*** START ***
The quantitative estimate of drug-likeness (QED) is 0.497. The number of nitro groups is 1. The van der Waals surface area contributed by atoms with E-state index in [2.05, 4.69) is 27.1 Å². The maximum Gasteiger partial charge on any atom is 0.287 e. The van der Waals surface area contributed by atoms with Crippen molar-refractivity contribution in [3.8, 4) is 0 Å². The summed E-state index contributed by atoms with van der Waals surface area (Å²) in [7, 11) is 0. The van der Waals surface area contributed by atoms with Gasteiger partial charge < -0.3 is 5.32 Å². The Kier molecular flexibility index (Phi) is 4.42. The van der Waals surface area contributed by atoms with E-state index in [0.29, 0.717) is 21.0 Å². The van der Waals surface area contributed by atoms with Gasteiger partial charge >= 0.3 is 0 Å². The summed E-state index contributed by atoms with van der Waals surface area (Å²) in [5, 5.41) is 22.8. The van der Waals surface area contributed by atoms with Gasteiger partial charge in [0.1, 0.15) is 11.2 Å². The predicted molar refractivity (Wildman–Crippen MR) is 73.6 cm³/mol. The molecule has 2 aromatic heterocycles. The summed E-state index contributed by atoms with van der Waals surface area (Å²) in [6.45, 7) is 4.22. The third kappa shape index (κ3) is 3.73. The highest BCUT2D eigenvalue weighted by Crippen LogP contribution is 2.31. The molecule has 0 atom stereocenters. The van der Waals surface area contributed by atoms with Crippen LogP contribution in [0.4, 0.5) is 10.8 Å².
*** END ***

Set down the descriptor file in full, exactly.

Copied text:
The quantitative estimate of drug-likeness (QED) is 0.497. The number of nitro groups is 1. The van der Waals surface area contributed by atoms with E-state index in [2.05, 4.69) is 27.1 Å². The maximum Gasteiger partial charge on any atom is 0.287 e. The van der Waals surface area contributed by atoms with Crippen molar-refractivity contribution in [3.8, 4) is 0 Å². The summed E-state index contributed by atoms with van der Waals surface area (Å²) in [7, 11) is 0. The van der Waals surface area contributed by atoms with Gasteiger partial charge < -0.3 is 5.32 Å². The Kier molecular flexibility index (Phi) is 4.42. The van der Waals surface area contributed by atoms with E-state index in [0.29, 0.717) is 21.0 Å². The van der Waals surface area contributed by atoms with Gasteiger partial charge >= 0.3 is 0 Å². The summed E-state index contributed by atoms with van der Waals surface area (Å²) in [5, 5.41) is 22.8. The van der Waals surface area contributed by atoms with Gasteiger partial charge in [0.1, 0.15) is 11.2 Å². The predicted molar refractivity (Wildman–Crippen MR) is 73.6 cm³/mol. The molecule has 2 aromatic heterocycles. The summed E-state index contributed by atoms with van der Waals surface area (Å²) in [6.45, 7) is 4.22. The third kappa shape index (κ3) is 3.73. The highest BCUT2D eigenvalue weighted by Crippen LogP contribution is 2.31. The molecule has 0 atom stereocenters. The van der Waals surface area contributed by atoms with Crippen LogP contribution in [0.4, 0.5) is 10.8 Å².